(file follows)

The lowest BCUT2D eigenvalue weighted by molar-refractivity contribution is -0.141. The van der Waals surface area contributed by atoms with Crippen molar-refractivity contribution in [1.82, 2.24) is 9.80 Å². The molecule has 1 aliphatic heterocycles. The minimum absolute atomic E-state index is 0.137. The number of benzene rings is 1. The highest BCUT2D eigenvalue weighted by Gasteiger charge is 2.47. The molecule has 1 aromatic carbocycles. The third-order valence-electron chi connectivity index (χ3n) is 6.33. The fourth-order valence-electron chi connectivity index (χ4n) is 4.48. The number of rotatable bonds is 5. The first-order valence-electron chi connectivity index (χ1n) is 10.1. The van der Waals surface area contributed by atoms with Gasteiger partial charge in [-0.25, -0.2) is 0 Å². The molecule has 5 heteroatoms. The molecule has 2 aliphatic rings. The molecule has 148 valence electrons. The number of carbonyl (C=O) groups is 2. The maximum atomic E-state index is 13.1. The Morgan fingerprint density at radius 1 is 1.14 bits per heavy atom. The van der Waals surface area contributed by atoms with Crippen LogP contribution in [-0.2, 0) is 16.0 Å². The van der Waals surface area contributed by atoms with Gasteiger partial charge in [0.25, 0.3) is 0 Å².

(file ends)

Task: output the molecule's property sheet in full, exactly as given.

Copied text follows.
The lowest BCUT2D eigenvalue weighted by molar-refractivity contribution is -0.141. The van der Waals surface area contributed by atoms with Crippen molar-refractivity contribution in [1.82, 2.24) is 9.80 Å². The molecule has 1 aliphatic heterocycles. The minimum absolute atomic E-state index is 0.137. The number of benzene rings is 1. The highest BCUT2D eigenvalue weighted by Gasteiger charge is 2.47. The molecule has 1 aromatic carbocycles. The third-order valence-electron chi connectivity index (χ3n) is 6.33. The fourth-order valence-electron chi connectivity index (χ4n) is 4.48. The number of rotatable bonds is 5. The first-order valence-electron chi connectivity index (χ1n) is 10.1. The van der Waals surface area contributed by atoms with Gasteiger partial charge in [-0.25, -0.2) is 0 Å². The molecule has 5 heteroatoms. The molecule has 2 aliphatic rings. The molecule has 148 valence electrons. The number of carbonyl (C=O) groups is 2. The maximum atomic E-state index is 13.1. The Morgan fingerprint density at radius 1 is 1.14 bits per heavy atom. The van der Waals surface area contributed by atoms with Crippen LogP contribution in [-0.2, 0) is 16.0 Å². The van der Waals surface area contributed by atoms with Gasteiger partial charge in [0.25, 0.3) is 0 Å².